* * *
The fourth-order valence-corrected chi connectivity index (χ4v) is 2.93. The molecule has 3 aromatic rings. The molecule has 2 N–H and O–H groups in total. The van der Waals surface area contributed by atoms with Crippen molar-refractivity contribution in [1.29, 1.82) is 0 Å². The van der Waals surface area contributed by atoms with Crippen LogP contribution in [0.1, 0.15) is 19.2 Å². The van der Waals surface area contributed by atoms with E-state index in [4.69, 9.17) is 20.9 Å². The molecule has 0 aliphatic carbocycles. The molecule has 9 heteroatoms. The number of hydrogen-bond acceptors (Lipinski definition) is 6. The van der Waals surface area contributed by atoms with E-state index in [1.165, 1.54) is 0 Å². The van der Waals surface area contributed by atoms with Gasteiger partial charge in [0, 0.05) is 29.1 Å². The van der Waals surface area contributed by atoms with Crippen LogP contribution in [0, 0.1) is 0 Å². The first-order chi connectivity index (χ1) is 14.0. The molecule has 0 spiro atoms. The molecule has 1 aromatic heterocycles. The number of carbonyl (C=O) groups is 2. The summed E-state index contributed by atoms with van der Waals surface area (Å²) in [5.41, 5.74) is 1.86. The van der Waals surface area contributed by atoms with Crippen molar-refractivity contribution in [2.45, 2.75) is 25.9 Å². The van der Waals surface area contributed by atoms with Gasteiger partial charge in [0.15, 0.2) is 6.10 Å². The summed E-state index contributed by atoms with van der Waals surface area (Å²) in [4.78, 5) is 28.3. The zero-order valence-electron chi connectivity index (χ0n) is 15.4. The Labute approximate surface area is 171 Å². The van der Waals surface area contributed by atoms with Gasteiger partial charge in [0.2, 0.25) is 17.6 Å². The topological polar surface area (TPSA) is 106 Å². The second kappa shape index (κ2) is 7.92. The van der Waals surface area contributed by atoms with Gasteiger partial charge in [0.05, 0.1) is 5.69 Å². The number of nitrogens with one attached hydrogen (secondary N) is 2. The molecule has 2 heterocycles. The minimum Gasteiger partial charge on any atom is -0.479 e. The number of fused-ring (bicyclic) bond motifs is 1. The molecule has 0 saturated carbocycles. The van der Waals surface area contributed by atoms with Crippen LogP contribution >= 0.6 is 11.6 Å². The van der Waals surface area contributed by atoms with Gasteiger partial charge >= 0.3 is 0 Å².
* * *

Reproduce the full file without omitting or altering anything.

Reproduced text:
The fourth-order valence-corrected chi connectivity index (χ4v) is 2.93. The molecule has 3 aromatic rings. The molecule has 2 N–H and O–H groups in total. The van der Waals surface area contributed by atoms with Crippen molar-refractivity contribution in [1.29, 1.82) is 0 Å². The van der Waals surface area contributed by atoms with Crippen LogP contribution in [0.1, 0.15) is 19.2 Å². The van der Waals surface area contributed by atoms with E-state index in [4.69, 9.17) is 20.9 Å². The molecule has 0 aliphatic carbocycles. The molecule has 9 heteroatoms. The number of hydrogen-bond acceptors (Lipinski definition) is 6. The van der Waals surface area contributed by atoms with E-state index in [1.165, 1.54) is 0 Å². The van der Waals surface area contributed by atoms with Gasteiger partial charge in [0, 0.05) is 29.1 Å². The van der Waals surface area contributed by atoms with Crippen LogP contribution in [0, 0.1) is 0 Å². The first-order chi connectivity index (χ1) is 14.0. The molecule has 0 spiro atoms. The molecule has 1 aromatic heterocycles. The number of carbonyl (C=O) groups is 2. The summed E-state index contributed by atoms with van der Waals surface area (Å²) in [5.41, 5.74) is 1.86. The van der Waals surface area contributed by atoms with Crippen molar-refractivity contribution in [2.45, 2.75) is 25.9 Å². The van der Waals surface area contributed by atoms with Gasteiger partial charge in [0.15, 0.2) is 6.10 Å². The summed E-state index contributed by atoms with van der Waals surface area (Å²) in [4.78, 5) is 28.3. The zero-order valence-electron chi connectivity index (χ0n) is 15.4. The Labute approximate surface area is 171 Å². The van der Waals surface area contributed by atoms with Gasteiger partial charge in [0.2, 0.25) is 17.6 Å². The topological polar surface area (TPSA) is 106 Å². The second kappa shape index (κ2) is 7.92. The van der Waals surface area contributed by atoms with Gasteiger partial charge in [0.05, 0.1) is 5.69 Å². The number of nitrogens with one attached hydrogen (secondary N) is 2. The molecule has 2 heterocycles. The minimum Gasteiger partial charge on any atom is -0.479 e. The number of fused-ring (bicyclic) bond motifs is 1. The molecule has 0 saturated carbocycles. The van der Waals surface area contributed by atoms with Crippen LogP contribution >= 0.6 is 11.6 Å². The van der Waals surface area contributed by atoms with Gasteiger partial charge >= 0.3 is 0 Å².